Here moral relativism and moral absolutism are brought in. Moral relativism rejects moral absolutism and argues that moral values are human inventions. From moral relativism there is individual relativism which holds that “individuals create their own moral standards” and cultural relativism which holds that “morality is grounded in the approval of society and not the preferences of individual people”.7 Normative ethics revolves around arriving at moral standards that regulate right and wrong conduct of individuals. In essence, it is the search for an ideal test of behaviour that is considered ‘proper’. This involves some amount of religious views, e.g.
Rudolph Otto prioritizes the non-rational as offering a truer understanding of religion because he claims the core of all religious life revolves around experiences and feeling, not simply rational thought. Overall, the rational is but an attempt to define the undefinable. To understand Otto’s rejection of the rational, the rational must be understood. “Rational,” in The Idea of the Holy, refers to the conceptualization of religion and the divine itself. Otto’s basic definition of the rational stems from the establishment and application of concepts evidenced in “they can be grasped by the intellect; they can be analyzed by thought; they even admit of definition.
When faced with an ethical dilemma, many people, look to their faith in God for guidance. It is quite understandable that the defined moral characteristics that religion provides helps individuals see through the uncertainty of life. The great philosopher, Baruch Spinoza, was a fervent believer of the almighty, and even argued that God predestined everything that happens to you. However, he encouraged his readers to not blindly worship the text. Instead, he advocated for the use of philosophical thinking to decipher God’s meaning.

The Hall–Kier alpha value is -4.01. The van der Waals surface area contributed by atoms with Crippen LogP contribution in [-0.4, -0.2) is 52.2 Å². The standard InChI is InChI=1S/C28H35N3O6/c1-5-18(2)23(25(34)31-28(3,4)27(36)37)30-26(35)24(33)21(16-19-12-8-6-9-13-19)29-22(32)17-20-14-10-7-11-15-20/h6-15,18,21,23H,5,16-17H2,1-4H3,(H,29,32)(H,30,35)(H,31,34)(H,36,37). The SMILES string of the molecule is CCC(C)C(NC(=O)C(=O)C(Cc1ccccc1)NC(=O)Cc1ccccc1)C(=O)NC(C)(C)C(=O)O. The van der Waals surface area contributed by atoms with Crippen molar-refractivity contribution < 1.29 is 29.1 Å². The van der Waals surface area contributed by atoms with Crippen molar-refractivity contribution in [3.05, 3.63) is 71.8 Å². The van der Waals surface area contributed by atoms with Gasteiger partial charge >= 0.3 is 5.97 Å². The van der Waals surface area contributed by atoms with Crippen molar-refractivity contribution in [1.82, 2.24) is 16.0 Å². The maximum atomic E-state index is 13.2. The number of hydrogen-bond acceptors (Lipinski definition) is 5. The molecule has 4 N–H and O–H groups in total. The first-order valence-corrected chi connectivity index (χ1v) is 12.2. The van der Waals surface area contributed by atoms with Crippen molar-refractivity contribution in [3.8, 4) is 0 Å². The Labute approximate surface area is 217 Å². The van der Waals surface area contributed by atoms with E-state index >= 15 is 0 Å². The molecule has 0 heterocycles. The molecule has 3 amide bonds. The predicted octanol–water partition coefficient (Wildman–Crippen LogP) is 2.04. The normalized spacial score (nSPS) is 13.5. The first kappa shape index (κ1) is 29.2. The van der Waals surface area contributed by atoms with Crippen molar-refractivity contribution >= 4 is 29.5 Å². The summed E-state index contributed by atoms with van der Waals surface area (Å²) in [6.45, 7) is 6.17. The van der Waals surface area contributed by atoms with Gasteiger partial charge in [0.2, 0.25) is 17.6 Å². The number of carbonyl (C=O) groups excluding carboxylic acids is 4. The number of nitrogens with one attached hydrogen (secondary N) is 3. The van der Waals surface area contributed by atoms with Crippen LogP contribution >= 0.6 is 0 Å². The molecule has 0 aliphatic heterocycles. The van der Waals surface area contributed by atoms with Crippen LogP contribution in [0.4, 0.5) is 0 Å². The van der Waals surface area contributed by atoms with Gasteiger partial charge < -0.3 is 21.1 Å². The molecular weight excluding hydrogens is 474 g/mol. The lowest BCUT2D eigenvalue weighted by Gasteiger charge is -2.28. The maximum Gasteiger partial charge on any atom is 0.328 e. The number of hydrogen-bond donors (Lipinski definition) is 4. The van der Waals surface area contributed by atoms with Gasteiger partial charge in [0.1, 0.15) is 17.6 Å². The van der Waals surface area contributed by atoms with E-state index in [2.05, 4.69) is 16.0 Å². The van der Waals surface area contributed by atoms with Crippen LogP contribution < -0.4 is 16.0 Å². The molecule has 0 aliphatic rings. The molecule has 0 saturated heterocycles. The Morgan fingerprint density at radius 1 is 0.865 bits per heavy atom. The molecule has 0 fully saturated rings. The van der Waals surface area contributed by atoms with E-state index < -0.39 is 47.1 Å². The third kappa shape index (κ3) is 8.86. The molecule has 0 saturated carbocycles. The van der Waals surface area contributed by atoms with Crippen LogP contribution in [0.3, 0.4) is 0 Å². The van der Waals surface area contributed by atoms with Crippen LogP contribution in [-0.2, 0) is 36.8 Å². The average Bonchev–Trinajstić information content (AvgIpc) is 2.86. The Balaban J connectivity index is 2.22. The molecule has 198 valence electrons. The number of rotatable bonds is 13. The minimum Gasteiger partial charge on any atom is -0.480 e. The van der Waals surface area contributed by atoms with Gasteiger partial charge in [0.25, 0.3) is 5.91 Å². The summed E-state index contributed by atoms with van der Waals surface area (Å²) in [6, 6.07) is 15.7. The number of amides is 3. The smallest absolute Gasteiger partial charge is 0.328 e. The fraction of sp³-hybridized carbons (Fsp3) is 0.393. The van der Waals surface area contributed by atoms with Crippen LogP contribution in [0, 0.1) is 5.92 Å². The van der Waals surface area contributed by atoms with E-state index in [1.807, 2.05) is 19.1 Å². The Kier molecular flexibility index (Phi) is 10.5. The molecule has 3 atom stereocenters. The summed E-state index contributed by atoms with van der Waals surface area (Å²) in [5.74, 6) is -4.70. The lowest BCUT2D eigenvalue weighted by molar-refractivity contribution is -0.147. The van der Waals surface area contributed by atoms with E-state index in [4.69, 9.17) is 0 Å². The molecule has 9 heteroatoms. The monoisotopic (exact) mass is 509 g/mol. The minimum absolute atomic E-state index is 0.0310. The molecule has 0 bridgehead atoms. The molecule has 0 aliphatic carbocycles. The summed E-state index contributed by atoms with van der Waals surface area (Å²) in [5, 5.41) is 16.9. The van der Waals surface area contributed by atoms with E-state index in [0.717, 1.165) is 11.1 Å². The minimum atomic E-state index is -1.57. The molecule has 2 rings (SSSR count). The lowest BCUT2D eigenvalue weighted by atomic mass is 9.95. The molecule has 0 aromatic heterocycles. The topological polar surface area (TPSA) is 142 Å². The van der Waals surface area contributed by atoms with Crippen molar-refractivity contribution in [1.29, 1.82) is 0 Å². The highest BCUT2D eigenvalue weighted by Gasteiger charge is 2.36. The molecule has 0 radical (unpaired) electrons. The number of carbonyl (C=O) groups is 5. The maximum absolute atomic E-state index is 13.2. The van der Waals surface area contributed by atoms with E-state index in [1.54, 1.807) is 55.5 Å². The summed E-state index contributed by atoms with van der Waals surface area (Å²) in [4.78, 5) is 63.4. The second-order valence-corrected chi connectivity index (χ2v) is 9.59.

Morality has been identified with adherence to godliness and divine, immorality with sin, and the moral law with the command of God so that the moral life is seen as a direct and personal relationship with the ultimate one. It is taught that to act immorally is to disobey God. Whether it is a Shiite Muslim fighting a holy war in the name of Allah, a Hindu killing an innocent animal as a sacrifice to bring rain, or the Christian giving to charity in the name of Christ, religion has changed the idea of morality as indiscriminate from religion. There have been exceptions: Confucianism in China is essentially a secular system, there are nontheist versions of Buddhism, and the philosophers of Greece contemplated morality independent of religion. But throughout most of our history, most people have identified morality with religion, with the commands of God.
I would start from the origin of the religion providing details about its rituals and ideals. The next part focuses how religion constructs the identity over time, and the threats perceived by the followers. My main focus is the huge correlation between the protection of religious values and identity and how the followers of one religion overlap the two. It becomes difficult to know whether they are protecting their religion or the identity which is constructed due to religious values. A large number of social scientists have provided various theories in relation identity and its formation.